The substitution of silicon carbide for conventional silicon semiconductors boosts the efficiency of an electric vehicle’s power electronics by enough to extend the driving range by about 6 percent, according to Alex Behfar, chairman and CEO of Odyssey Semiconductor Technologies, Inc. Making the next step to replace silicon carbide with gallium nitride (GaN) would yield a similar step improvement, representing a total 12 percent gain over today’s conventional silicon semiconductor-based EVs.
Lucid Motors is racing toward production of the Lucid Air luxury EV, which will employ silicon carbide semiconductors in its power electronics. Silicon carbide power inverters produce less heat and are less heat sensitive, so they have lower cooling demands, according to Lucid.
Texas Instruments has already discussed the benefits of moving to gallium nitride for the electronics in EV’s onboard charger. Doing so will reduce the size and weight of the chargers that EVs carry around with them, and those same benefits can be applied to the vehicles’ high-voltage power electronics too, according to Behfar.
The precise outcome of switching to GaN depends on how the carmaker chooses to prioritize the available gains, Behfar said. The options are to prioritize efficiency gains while retaining a similar packaging size or to target space and mass reductions will maintaining the same efficiency level.
“You can have it be the same size that is more efficient or a much smaller size solution that has the same efficiency,” he explained. “It is in the designers’ hands what they want to optimize for.”
In one example tested by Cornell University, GaN power electronics that were slightly smaller than the equivalent silicon product reduced overall losses by 37 percent, Behfar reported. Prospective customers would, of course, like to check these results for themselves, which is why Odyssey is planning to qualify its semiconductors with customers this year with a goal of selling them commercially in 2022.
Odyssey boasts its own clean rooms where it does semiconductor fabrication at its Ithica, N.Y. headquarters. “We have our own fab,” Behfar said. “It is all in-house. We have a full-fledged semiconductor fab.”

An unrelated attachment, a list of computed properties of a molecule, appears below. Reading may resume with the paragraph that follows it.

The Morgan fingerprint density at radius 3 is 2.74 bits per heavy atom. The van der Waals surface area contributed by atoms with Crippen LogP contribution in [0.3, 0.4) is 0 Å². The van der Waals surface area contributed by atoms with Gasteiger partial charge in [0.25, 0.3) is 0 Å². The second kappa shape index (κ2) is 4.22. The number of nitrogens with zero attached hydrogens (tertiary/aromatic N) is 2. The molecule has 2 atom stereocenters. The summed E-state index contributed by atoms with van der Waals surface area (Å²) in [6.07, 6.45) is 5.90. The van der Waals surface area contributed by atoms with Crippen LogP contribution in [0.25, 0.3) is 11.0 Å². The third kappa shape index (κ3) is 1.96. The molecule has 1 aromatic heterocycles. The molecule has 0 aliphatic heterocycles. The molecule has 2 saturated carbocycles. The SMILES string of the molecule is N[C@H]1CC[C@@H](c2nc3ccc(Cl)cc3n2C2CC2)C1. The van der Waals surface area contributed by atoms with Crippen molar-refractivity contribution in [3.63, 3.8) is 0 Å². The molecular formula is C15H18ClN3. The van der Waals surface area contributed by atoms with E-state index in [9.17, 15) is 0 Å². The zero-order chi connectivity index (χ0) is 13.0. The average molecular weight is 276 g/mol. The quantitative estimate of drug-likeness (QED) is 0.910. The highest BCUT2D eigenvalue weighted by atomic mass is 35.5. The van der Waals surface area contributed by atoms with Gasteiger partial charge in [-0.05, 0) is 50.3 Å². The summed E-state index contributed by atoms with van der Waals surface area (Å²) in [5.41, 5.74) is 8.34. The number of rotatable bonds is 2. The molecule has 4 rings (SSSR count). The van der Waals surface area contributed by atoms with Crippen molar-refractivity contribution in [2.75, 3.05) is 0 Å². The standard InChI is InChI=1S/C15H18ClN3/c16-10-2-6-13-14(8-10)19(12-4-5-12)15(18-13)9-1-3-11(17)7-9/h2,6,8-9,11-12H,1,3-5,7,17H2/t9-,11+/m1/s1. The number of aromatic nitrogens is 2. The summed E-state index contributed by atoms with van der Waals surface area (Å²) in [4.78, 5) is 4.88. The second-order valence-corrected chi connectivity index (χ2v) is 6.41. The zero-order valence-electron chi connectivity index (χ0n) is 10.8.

Work there has been largely unaffected by the pandemic because of the stringent requirements of semiconductor fabrication, he said. “We don’t like viruses or bacteria, so we’re already designed to have a workspace that is safe.”
Odyssey also hopes to apply its GaN technology to a new application: wireless capacitive EV charging. Other wireless charging schemes, like the inductive charging that is widely used by cell phones, lose efficiency compared to conductive plug-in charging. This wastes electricity and slows the charging time.
Capacitive charging is 98 percent as efficient as plug-in charging, according to Behfar. It works at a frequency of 13.56 MHz and can reach vehicles as high as 12 cm from in-ground charging pads.
The expectation is that this technology could prove itself keeping warehouse robots charged as they scuttle around fulfilling our online orders. But once that is done, there is the potential for highway charging installations that would top off the power in electric tractor-trailers to keep them moving without long stops to recharge. “This would allow the truck to go cross country without having to stop,” Behfar observed.
In the meanwhile, passenger EV drivers will appreciate any benefits GaN can bring to extending their cars’ driving range and reducing their weight.